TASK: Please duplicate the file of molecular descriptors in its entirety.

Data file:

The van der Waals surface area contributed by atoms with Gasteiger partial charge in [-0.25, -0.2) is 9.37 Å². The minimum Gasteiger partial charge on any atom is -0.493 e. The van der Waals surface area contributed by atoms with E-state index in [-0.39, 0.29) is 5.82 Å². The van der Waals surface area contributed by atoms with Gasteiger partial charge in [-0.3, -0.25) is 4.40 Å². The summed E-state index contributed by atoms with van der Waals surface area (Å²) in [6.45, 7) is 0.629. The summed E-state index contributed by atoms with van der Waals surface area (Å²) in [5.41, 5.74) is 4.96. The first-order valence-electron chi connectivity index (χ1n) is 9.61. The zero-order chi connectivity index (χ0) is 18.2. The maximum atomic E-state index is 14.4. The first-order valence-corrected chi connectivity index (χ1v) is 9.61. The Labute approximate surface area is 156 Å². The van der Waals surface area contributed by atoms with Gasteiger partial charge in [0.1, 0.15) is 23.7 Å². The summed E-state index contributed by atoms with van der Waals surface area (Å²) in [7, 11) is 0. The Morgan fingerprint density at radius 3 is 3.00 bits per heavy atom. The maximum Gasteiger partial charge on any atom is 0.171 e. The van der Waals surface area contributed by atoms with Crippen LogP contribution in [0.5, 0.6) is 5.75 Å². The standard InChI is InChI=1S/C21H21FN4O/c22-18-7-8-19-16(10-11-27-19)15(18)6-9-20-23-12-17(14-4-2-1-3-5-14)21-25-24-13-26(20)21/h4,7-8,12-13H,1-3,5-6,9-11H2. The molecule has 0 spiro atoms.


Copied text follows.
The van der Waals surface area contributed by atoms with Gasteiger partial charge in [-0.25, -0.2) is 9.37 Å². The minimum Gasteiger partial charge on any atom is -0.493 e. The van der Waals surface area contributed by atoms with E-state index in [-0.39, 0.29) is 5.82 Å². The van der Waals surface area contributed by atoms with Gasteiger partial charge in [-0.3, -0.25) is 4.40 Å². The summed E-state index contributed by atoms with van der Waals surface area (Å²) in [6.45, 7) is 0.629. The summed E-state index contributed by atoms with van der Waals surface area (Å²) in [5.41, 5.74) is 4.96. The first-order valence-electron chi connectivity index (χ1n) is 9.61. The zero-order chi connectivity index (χ0) is 18.2. The maximum atomic E-state index is 14.4. The first-order valence-corrected chi connectivity index (χ1v) is 9.61. The Labute approximate surface area is 156 Å². The van der Waals surface area contributed by atoms with Gasteiger partial charge in [0.1, 0.15) is 23.7 Å². The summed E-state index contributed by atoms with van der Waals surface area (Å²) in [7, 11) is 0. The Morgan fingerprint density at radius 3 is 3.00 bits per heavy atom. The maximum Gasteiger partial charge on any atom is 0.171 e. The van der Waals surface area contributed by atoms with Crippen LogP contribution in [0.5, 0.6) is 5.75 Å². The standard InChI is InChI=1S/C21H21FN4O/c22-18-7-8-19-16(10-11-27-19)15(18)6-9-20-23-12-17(14-4-2-1-3-5-14)21-25-24-13-26(20)21/h4,7-8,12-13H,1-3,5-6,9-11H2. The molecule has 0 spiro atoms.